The Warrior’s Tale
Joe Rodriguez served in the Marine Corp for eight years and did two tours in Iraq. He was in the 4th Armored Light Reconnaissance Battalion in tactical combat—nuclear, biological, chemical defense. Joe is certifiably bad ass. Joe tells his story:
I checked myself into rehab last February. After thirteen years of drinking, doing drugs, I had a really bad night, firearms were involved. With Cat’s help, I checked into the VA psych ward in Palo Alto. I was so glad to be there, on the ride there I was really drunk. You should never go to rehab sober.
My buddy and I were lit. I got busted trying to smuggle in my vape pen. Nope, strip search. That place is no fun at all. I call it Prisoneyland. There are no ledges, no place you can hang yourself on. The desks are heavy, you can’t pick them up and throw them.
But then I got lucky, a doctor told us about a program called Foundations of Recovery (FOR). Me and my buddy made it in. I knew that if I went back to drinking I would kill myself or somebody else.
We got to go to one called Equine Therapy. Really, what it is, horses aren’t full of shit (apparently Joe has never been a stall cleaner, but I get his point.) They don’t want you to be freaky and weird around them; you gotta be cool, then they’ll be cool. It’s a horse, so I can let my guard down.
When I walk up to a horse, it is inspecting me, and if my energy is off, the horse will not get near me, it’s not going to trust me. As addicts, we all have our little twitches, and I have to let that go. Horses are a gateway to getting in the moment.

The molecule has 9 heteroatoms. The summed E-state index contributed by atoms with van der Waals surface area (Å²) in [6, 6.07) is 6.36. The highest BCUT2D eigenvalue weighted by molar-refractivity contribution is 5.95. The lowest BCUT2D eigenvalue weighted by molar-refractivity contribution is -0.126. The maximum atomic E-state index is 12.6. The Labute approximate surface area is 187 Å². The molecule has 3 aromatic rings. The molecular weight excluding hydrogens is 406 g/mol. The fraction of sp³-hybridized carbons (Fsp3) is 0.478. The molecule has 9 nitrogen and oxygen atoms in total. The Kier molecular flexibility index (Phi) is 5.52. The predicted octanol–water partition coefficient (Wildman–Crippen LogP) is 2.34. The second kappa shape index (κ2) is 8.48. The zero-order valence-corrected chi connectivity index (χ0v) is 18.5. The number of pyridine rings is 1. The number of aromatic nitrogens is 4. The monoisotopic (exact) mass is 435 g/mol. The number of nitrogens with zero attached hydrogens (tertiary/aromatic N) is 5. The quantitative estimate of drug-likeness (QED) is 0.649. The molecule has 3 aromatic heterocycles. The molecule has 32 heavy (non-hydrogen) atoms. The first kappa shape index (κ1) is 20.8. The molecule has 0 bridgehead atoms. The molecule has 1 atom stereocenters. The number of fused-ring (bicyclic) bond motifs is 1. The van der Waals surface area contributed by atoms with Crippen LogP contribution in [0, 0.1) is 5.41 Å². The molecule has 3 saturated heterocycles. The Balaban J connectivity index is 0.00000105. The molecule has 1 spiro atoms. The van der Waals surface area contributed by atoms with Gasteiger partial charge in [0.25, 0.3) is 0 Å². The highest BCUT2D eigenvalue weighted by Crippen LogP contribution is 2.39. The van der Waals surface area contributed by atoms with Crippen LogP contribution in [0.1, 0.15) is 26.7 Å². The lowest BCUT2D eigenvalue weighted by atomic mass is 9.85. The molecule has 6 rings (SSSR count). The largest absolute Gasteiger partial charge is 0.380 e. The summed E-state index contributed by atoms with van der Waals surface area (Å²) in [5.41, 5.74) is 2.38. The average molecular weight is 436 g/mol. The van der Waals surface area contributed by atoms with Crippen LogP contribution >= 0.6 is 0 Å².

I saw my buddy hang on one horse for forty minutes. You could see them breathe together. And that’s it, you learn how to breathe through the hectic moment, like when things get hectic in my classes at Cabrillo or even talking to you right now. I know what it is to get in the moment, because with a horse, you can feel it.
Everything gets calm. I used to be nervous, I’d hear voices and see people on rooftops all day long. I wanted to be concealed, have cover and evade. Drinking gave me the courage to fight those feelings. Now I trust Cat’s horse Faith, and I don’t want to drink.
The Artist’s Tale
Julianna Zito is an artist who paints how she feels. Her paintings are complex and represent how she sees what is going on in her brain at a given moment. In her early 30s she had been diagnosed with bi-polar disorder and got on a heavy cocktail of psych meds. Julianna tells her story:
I was trying to analyze my way to peace and going over and over things in the past. The schism puts me at war with myself and I make bad decisions.
At 40, I started working with Sandy, a psychotherapist, and her horse Toby. A live bio-feedback machine is what Toby is for me, he takes a reading on whether my inner and outer self are aligned. If I am congruent, truly calm and peaceful, Toby will turn an ear toward me. Maybe he’ll turn his body toward me.
Rejection is my most vulnerable place; if I feel rejected it triggers panic. I was terrified of being rejected by the horse, and after six months of looking for Toby’s acceptance, I came in crying. I was a ragged, jagged mess and I knew that Toby was not going to have anything to do with me. And he didn’t, Toby moved to the other side of the stall.
I said, “Oh Sandy, Toby’s not going to want to have anything to do with me today. What a waste, I feel so dark and angry and sad.”
I had my sketch book with me and one thing I can do is draw how I feel.
Sandy said, “Share with me what you drew.”
Still crying, I sat down and started talking about the artwork that represented how messed up I am and that’s when Toby came over to me and laid his head on my shoulder. That’s when I discovered what it felt like to be seen, heard and felt when my inside self and outside self were the same.
Toby was telling me, “You are real now, we are both safe now.”
I was blown away that this beautiful creature wanted to be close to me, even when I was my imperfect, ragged self. I’ve tried a lot of different therapies, and it took six months with Sandy and Toby to get here, but I can’t imagine anything else getting me to this place of awareness like I have with Toby. I go to Sandy and Toby one hour a week, I know I’m not bi-polar and don’t take psych meds.
The Healer’s Tale